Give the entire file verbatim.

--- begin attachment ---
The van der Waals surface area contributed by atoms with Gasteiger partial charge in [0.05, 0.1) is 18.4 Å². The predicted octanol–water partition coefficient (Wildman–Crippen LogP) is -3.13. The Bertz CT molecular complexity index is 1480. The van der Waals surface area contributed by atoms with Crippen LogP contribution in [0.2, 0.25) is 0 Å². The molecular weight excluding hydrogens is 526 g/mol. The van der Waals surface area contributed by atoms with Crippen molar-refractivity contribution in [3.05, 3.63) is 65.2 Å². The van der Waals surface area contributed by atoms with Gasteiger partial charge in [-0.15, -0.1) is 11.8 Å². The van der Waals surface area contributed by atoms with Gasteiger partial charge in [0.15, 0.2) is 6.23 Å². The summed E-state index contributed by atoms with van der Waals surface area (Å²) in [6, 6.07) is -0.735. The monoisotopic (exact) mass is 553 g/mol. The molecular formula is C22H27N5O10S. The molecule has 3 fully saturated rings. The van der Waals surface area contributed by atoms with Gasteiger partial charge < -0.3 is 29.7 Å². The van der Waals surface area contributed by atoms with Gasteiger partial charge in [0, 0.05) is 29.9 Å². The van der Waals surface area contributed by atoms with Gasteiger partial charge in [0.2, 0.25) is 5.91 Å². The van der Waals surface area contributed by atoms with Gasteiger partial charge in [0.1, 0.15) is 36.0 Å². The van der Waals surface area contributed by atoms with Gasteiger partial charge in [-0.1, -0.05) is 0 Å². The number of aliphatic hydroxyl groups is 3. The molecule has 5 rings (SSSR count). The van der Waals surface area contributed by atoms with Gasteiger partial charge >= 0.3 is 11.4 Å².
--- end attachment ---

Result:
The van der Waals surface area contributed by atoms with Gasteiger partial charge in [0.05, 0.1) is 18.4 Å². The predicted octanol–water partition coefficient (Wildman–Crippen LogP) is -3.13. The Bertz CT molecular complexity index is 1480. The van der Waals surface area contributed by atoms with Crippen LogP contribution in [0.2, 0.25) is 0 Å². The molecular weight excluding hydrogens is 526 g/mol. The van der Waals surface area contributed by atoms with Crippen molar-refractivity contribution in [3.05, 3.63) is 65.2 Å². The van der Waals surface area contributed by atoms with Gasteiger partial charge in [-0.15, -0.1) is 11.8 Å². The van der Waals surface area contributed by atoms with Gasteiger partial charge in [0.15, 0.2) is 6.23 Å². The summed E-state index contributed by atoms with van der Waals surface area (Å²) in [6, 6.07) is -0.735. The monoisotopic (exact) mass is 553 g/mol. The molecular formula is C22H27N5O10S. The molecule has 3 fully saturated rings. The van der Waals surface area contributed by atoms with Gasteiger partial charge < -0.3 is 29.7 Å². The van der Waals surface area contributed by atoms with Gasteiger partial charge in [0, 0.05) is 29.9 Å². The van der Waals surface area contributed by atoms with Gasteiger partial charge in [0.2, 0.25) is 5.91 Å². The van der Waals surface area contributed by atoms with Gasteiger partial charge in [0.1, 0.15) is 36.0 Å². The van der Waals surface area contributed by atoms with Gasteiger partial charge in [-0.1, -0.05) is 0 Å². The number of aliphatic hydroxyl groups is 3. The molecule has 5 rings (SSSR count). The van der Waals surface area contributed by atoms with Gasteiger partial charge >= 0.3 is 11.4 Å².